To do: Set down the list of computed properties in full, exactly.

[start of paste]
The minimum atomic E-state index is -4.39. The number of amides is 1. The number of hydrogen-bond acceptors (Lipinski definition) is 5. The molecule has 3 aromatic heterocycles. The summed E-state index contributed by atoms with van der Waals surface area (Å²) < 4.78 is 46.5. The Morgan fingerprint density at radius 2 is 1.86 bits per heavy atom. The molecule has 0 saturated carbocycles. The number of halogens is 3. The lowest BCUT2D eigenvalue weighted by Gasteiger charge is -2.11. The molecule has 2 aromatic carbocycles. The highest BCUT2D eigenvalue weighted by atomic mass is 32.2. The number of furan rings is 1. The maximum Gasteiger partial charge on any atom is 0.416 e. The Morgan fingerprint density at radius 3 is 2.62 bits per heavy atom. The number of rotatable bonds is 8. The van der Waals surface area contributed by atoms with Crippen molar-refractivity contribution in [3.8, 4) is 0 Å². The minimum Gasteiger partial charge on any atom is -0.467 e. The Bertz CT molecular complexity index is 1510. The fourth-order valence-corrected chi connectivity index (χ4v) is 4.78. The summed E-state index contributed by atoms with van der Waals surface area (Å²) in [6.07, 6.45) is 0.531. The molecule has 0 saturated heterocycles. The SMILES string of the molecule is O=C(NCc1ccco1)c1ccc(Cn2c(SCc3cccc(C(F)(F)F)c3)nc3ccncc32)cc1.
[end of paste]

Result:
The minimum atomic E-state index is -4.39. The number of amides is 1. The number of hydrogen-bond acceptors (Lipinski definition) is 5. The molecule has 3 aromatic heterocycles. The summed E-state index contributed by atoms with van der Waals surface area (Å²) < 4.78 is 46.5. The Morgan fingerprint density at radius 2 is 1.86 bits per heavy atom. The molecule has 0 saturated carbocycles. The number of halogens is 3. The lowest BCUT2D eigenvalue weighted by Gasteiger charge is -2.11. The molecule has 2 aromatic carbocycles. The highest BCUT2D eigenvalue weighted by atomic mass is 32.2. The number of furan rings is 1. The maximum Gasteiger partial charge on any atom is 0.416 e. The Morgan fingerprint density at radius 3 is 2.62 bits per heavy atom. The number of rotatable bonds is 8. The van der Waals surface area contributed by atoms with Crippen molar-refractivity contribution in [3.8, 4) is 0 Å². The minimum Gasteiger partial charge on any atom is -0.467 e. The Bertz CT molecular complexity index is 1510. The fourth-order valence-corrected chi connectivity index (χ4v) is 4.78. The summed E-state index contributed by atoms with van der Waals surface area (Å²) in [6.07, 6.45) is 0.531. The molecule has 0 saturated heterocycles. The SMILES string of the molecule is O=C(NCc1ccco1)c1ccc(Cn2c(SCc3cccc(C(F)(F)F)c3)nc3ccncc32)cc1.